5 Good Cameras for Dental Photography

Now to the real question: Which camera/flash/lens combination should I buy?

I’ll start off with what I think are simply THE standard lenses and flashes to get, as these won’t change much over time, even though the camera bodies will.

For Canon lenses (overall, more dentists use Canon than any other brand in my experience), you want EITHER the:

  1. Canon 100mm f/2.8 macro lens OR
  2. Canon 60mm f/2.8 macro lens

There is only 1 Canon ring-flash commonly used (while the twin-light flash is really nice, it’s trickier to learn and definitely more expensive), and that is the Canon MR-14EX ring flash.

For Nikon, the comparable lenses are:

  1. Nikon Telephoto AF Micro-Nikkor 105mm, OR
  2. Nikon Macro AF Micro-Nikkor 60mm

As far as I know (which is a lot less about Nikon that Canon, admittedly), Nikon does not make their own ring flash comparable to the Canon MR-14EX.  The one I’ve seen commonly recommended is the Sigma EM-140 DG TTL Macro Ring Flash for Nikon.

So does this mean that these are the ONLY combinations of DSLR lenses and flashes that you can get?  NOPE, not by a long shot!  However, they are the most common selections used by skilled dental photographers, and so….if you happen to need help from a colleague, it’s easiest to get help on these.  So rather than give out every single combination of lenses, bodies, and flashes that could be used, to keep it simple, these are the ones I recommend you consider.

Remember that the most important feature in the lens is it MUST BE A MACRO.  Otherwise, you will not be able to get close enough to the teeth to photograph them well.

Now on to the Camera Bodies:

For Canon, as of today (12/18/2010), I recommend the Canon T2i for 1 very simple reason: not only does it have all the nice features necessary to take high-quality pictures, it ALSO has 1080p HD video recording capabilities.  And with the Internet rapidly becoming a major force in reaching both new and existing patients, video can be a powerful tool for influencing them; follow this link to see some of my patient testimonials on YouTube! The sheer convenience of having both a video camera and a DSLR in 1 is just too nice.  And, if you happen to be a microscope-using dentist (which I also highly recommend), you can hook up the T2i to your camera adapter and record both video or still images.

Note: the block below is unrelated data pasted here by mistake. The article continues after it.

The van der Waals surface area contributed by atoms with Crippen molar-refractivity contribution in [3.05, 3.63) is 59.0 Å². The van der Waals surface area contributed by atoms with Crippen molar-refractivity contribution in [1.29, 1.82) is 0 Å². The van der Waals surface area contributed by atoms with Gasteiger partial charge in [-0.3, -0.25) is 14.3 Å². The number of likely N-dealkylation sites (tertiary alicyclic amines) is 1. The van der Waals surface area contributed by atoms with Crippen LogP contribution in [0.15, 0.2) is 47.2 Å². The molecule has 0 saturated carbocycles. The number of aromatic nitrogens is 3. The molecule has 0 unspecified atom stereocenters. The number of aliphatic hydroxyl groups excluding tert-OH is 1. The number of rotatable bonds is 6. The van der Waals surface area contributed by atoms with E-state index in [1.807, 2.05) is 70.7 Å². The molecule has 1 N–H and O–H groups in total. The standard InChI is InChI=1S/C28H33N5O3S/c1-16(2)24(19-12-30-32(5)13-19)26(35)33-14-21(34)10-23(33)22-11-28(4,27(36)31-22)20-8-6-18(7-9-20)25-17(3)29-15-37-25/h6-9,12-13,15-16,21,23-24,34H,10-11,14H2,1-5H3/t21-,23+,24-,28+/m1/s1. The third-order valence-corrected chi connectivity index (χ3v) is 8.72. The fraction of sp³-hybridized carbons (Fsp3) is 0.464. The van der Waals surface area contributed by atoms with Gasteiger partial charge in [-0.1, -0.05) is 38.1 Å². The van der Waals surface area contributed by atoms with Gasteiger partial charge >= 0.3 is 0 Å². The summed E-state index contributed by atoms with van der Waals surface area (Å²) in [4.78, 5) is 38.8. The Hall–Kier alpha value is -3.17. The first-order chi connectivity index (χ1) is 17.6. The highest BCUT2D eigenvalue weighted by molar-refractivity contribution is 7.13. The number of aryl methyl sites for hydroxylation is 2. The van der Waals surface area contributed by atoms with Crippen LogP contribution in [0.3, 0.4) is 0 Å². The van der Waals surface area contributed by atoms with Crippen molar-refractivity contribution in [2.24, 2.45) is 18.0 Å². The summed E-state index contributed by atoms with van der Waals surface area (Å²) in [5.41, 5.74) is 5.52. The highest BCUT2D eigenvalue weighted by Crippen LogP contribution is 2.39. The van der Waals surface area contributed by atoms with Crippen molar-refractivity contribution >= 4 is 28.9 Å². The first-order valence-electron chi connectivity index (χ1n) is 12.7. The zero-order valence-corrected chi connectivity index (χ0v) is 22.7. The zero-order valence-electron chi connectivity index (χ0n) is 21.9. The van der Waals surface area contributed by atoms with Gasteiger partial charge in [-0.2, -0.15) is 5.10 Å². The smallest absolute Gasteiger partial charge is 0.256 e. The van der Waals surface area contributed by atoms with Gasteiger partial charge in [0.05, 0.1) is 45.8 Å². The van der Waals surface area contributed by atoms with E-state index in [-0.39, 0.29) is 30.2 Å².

Of course, you can also use any of the following Canon camera bodies: 10D, 20D, 30D, 40D, 50D, 60D XT, XTi, XS, XSi, or even go really upscale with the Canon 5D, 5D Mark II, or 7D.  However, I don’t recommend those because of the price.

For Nikon, I recommend the (for the same reasons as above) Nikon D5000 or the D90.  If those don’t float your boat, you can choose any of the following (just be aware that none of these have the video either): D40, D60, D80, or D200.  Again, if you want upscale, go for the D300s or D700.

OK, if you count up all those possibilities, you’ll realize that’s actually WAAAAAAY more than 5 possibilities.  I’ve given you the criteria I use when recommending, though, so you should be able to make your choice.  If not, please ask questions!

I’ll cover some of the alternative DSLR camera bodies, lenses, and flashes in a future post.